- There are some Sikhs in Punjab, however, that still dream of a separate homeland for Sikhs. The movement gets ideological support from Sikhs living in Canada, UK or USA. They pump money, ideological support to the struggle, while bloating perceived discrimination out of proportion. ISI of Pakistan is still pumping money and effort in reviving the movement.
- Discontent simmers due to following main grievances:
- The Chandigarh Issue: “The Capital Project Area of Chandigarh will go to Punjab. Some adjoining areas which were previously part of Hindi or the Punjabi regions were included in the Union Territory. With the capital region going to Punjab the areas which were added to the Union Territory from the Punjabi region of the erstwhile state of Punjab will be transferred to Punjab and those from Hindi region to Haryana. The entire Sukhna lake will be kept as part of the Chandigarh and will thus go to Punjab…… The actual transfer of Chandigarh to Punjab and areas in lieu thereof to Haryana will take place simultaneously on 26th January, 1986″ …The above lines are not fantasy, the above is an extract of a document signed by Rajiv Gandhi, Prime Minister of the Republic of India, signed on July 24, 1985. The Rajiv-Longowal accord. No attempt is being made to solve the Chandigarh issue
- Punishment to 1984 perpetrators: The massacre of Sikhs in 1984 was a blot on India. No one has been punished for it. Lack of justice for 1984 villains is a major rallying point for Khalistanis.
- Sutlej Yamuna Link Canal: Nowhere in the world does an Agrarian region in a river basin share the waters with a region which is not even in the downstream basin of the rivers. Haryana is laying claim to Punjab waters while none of its areas falls on the rivers path. It already has Yamuna passing through it and now wants a share in the waters of the Sutlej. It is beyond the common Punjabi’s understanding on the claim of Haryana. If claims of Haryana on Sutlej waters is justified, Punjab too should get a share in Yamuna waters.
- Jokes on Sardars: Portraying Sikhs as morons has assumed mammoth proportion and is a major rallying point for Khalistanis.
CONCLUSION – THE WAY FORWARD
- Pro-active solution to the pending issues of the dispute – The Khalistan movement derives strength from multilateral pressure groups, and is dependent on the ideological debate of victimhood. There is little support for the movement amongst the Sikhs living in India; same cannot be said about NRI Sikhs. The basic grievances of Sikhs must be addressed in times of peace, i.e. now.
- 1984 genocide is now the main rallying point of disgruntled elements. India needs to bring the culprits of 1984 genocide to book. The long arm of the Indian law must catch hold of the leaders of that carnage.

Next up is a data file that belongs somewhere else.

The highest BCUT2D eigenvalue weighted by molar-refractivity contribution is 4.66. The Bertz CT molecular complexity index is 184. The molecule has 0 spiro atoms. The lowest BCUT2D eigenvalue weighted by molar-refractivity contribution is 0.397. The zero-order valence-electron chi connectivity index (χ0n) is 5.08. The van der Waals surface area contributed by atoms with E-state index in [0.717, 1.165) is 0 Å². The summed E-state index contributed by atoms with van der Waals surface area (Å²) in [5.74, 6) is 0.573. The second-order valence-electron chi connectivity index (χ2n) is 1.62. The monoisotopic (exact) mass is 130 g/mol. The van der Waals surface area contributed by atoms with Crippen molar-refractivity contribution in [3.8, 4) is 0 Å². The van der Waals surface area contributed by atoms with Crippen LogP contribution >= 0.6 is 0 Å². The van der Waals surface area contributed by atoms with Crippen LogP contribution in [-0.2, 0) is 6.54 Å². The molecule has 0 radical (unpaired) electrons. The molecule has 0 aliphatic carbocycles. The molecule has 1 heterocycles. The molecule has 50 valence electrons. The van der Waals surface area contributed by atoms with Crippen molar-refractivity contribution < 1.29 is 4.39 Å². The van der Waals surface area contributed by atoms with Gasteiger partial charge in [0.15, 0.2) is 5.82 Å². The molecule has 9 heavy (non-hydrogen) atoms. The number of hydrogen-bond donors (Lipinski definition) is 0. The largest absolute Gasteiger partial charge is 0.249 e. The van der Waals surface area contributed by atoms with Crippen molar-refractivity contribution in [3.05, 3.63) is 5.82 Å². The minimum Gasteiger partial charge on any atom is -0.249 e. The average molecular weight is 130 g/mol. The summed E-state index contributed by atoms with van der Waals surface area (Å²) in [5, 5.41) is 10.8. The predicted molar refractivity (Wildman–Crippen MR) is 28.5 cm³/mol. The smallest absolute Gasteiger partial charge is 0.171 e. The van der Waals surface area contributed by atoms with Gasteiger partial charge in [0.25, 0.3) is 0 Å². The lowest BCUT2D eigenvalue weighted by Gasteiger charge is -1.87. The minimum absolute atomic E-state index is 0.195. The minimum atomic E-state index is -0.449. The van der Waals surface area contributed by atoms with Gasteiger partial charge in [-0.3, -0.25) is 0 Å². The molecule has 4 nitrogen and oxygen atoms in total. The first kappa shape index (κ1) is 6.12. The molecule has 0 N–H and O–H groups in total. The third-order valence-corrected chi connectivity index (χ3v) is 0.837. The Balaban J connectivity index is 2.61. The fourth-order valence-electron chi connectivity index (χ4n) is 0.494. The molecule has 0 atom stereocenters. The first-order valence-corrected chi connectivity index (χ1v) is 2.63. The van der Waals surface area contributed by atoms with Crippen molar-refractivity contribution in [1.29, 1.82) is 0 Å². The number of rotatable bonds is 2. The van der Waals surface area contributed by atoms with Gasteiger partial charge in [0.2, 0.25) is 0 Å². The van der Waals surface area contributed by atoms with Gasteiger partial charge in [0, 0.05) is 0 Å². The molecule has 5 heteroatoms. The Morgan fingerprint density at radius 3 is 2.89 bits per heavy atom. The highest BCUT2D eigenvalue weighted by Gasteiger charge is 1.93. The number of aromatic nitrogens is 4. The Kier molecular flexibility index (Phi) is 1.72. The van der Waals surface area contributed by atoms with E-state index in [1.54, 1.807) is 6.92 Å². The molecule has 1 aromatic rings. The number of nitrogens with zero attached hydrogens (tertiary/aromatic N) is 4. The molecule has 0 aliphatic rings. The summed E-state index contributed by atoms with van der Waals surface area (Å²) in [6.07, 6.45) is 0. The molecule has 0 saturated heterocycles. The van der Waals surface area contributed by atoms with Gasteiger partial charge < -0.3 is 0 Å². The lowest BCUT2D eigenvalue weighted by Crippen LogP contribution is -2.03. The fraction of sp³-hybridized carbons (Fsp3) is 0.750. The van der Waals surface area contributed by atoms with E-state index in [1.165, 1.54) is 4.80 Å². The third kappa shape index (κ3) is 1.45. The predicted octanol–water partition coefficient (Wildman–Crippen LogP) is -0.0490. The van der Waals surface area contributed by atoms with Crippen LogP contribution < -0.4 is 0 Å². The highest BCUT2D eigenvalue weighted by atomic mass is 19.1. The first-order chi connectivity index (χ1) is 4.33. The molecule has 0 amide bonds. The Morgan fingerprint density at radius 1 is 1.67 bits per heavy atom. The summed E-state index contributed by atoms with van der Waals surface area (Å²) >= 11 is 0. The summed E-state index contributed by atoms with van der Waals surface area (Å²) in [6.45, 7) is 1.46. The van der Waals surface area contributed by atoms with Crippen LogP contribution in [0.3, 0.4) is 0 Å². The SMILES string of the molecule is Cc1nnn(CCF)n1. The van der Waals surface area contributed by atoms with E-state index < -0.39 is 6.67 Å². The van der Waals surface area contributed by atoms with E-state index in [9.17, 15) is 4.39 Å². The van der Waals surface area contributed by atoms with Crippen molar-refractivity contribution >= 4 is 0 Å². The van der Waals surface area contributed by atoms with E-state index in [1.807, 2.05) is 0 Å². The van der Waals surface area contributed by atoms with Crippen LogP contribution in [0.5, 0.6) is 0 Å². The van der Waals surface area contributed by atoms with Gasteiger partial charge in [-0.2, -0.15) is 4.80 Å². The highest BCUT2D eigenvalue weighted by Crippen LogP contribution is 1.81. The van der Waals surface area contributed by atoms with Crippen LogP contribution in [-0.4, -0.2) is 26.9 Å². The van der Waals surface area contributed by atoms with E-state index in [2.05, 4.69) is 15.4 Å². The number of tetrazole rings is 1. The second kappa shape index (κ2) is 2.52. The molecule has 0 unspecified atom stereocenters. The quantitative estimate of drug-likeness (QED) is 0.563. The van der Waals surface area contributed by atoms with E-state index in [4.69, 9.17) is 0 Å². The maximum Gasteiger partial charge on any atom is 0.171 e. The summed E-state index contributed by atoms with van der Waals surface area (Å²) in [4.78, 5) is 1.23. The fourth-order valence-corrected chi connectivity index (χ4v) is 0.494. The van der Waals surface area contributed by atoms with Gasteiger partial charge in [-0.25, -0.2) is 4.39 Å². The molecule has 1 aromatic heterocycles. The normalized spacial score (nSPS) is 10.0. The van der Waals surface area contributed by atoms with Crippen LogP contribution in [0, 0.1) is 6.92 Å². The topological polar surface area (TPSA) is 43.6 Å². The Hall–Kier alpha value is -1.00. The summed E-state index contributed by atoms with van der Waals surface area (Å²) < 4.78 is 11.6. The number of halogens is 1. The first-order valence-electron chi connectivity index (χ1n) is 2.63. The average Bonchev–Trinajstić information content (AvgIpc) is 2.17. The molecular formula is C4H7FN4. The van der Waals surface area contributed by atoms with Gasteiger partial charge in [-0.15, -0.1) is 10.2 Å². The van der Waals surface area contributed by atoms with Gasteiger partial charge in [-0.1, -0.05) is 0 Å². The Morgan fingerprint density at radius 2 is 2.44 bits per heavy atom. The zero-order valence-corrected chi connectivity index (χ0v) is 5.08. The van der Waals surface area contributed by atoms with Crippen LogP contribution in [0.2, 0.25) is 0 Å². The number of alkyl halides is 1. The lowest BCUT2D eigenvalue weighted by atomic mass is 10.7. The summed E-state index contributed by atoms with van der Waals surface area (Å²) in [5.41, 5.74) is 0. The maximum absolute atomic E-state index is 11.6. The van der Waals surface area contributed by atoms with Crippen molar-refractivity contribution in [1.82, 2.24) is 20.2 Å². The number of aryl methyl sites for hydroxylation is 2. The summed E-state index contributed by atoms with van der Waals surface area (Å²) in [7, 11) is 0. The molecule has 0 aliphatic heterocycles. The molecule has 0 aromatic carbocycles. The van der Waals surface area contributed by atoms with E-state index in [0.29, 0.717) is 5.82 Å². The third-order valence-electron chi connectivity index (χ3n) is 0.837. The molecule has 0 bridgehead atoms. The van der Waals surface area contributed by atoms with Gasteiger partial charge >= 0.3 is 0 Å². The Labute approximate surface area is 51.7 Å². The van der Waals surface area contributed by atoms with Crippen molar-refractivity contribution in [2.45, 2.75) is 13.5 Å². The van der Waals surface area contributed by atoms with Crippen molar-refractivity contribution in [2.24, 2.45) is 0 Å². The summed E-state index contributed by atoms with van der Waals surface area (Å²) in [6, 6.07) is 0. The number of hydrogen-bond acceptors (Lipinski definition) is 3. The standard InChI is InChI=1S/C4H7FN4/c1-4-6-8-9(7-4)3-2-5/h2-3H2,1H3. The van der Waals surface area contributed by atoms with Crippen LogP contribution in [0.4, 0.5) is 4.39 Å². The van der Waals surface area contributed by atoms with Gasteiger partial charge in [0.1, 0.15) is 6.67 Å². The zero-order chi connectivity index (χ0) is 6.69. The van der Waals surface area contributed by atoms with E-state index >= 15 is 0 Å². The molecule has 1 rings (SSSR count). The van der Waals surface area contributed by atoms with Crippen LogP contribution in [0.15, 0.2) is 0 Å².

- The basic grievances of the Sikh community with regard to Anandpur Sahib resolutions and Rajiv-Longowal accord must be addressed, so that such issues may not assume mammoth proportions again. Issues like Chandigarh, SYL etcetera must be dealt timely in times of relative peace; and must be dealt sensitively without rousing passions.
- The only way out is ‘truth and reconciliation’ by both parties. To reconcile with the barbarity and move on in peace.
- The truth must come out and lessons must be learnt. Beating the drums of war and illogical separatist demands will bring only pain and suffering for the Sikhs living across the Indian nation.
- Sikhs are pragmatic people and follow the example of their gurus. Atrocities by a few must not be the reason for illogical enmity and hatred towards India and Indians as a whole, for all times to come. There must be a finishing date for such historical antipathies. Sikhs must follow the examples of Guru Gobind Singh, who displayed no enmity to the Mughal rulers even after the brutal killings of his sons, even after the Sirhind killings, he chose to politically engage with Aurangzeb’s son and accompany him in his deccan campaign. To blame all India for 1984 seems to be ill-advised and just an attempt by the Pakistani ISI to foment trouble in India.
- The onus for reconciliation must begin with the Indian state and the majority Hindus, who must take steps to address the long-time demands of the Sikh community. After all, Sikhs joined India by choice, when they had a chance to go independent in 1947.
Do all this before enemies of India take advantage of the situation, stitch in time, saves nine.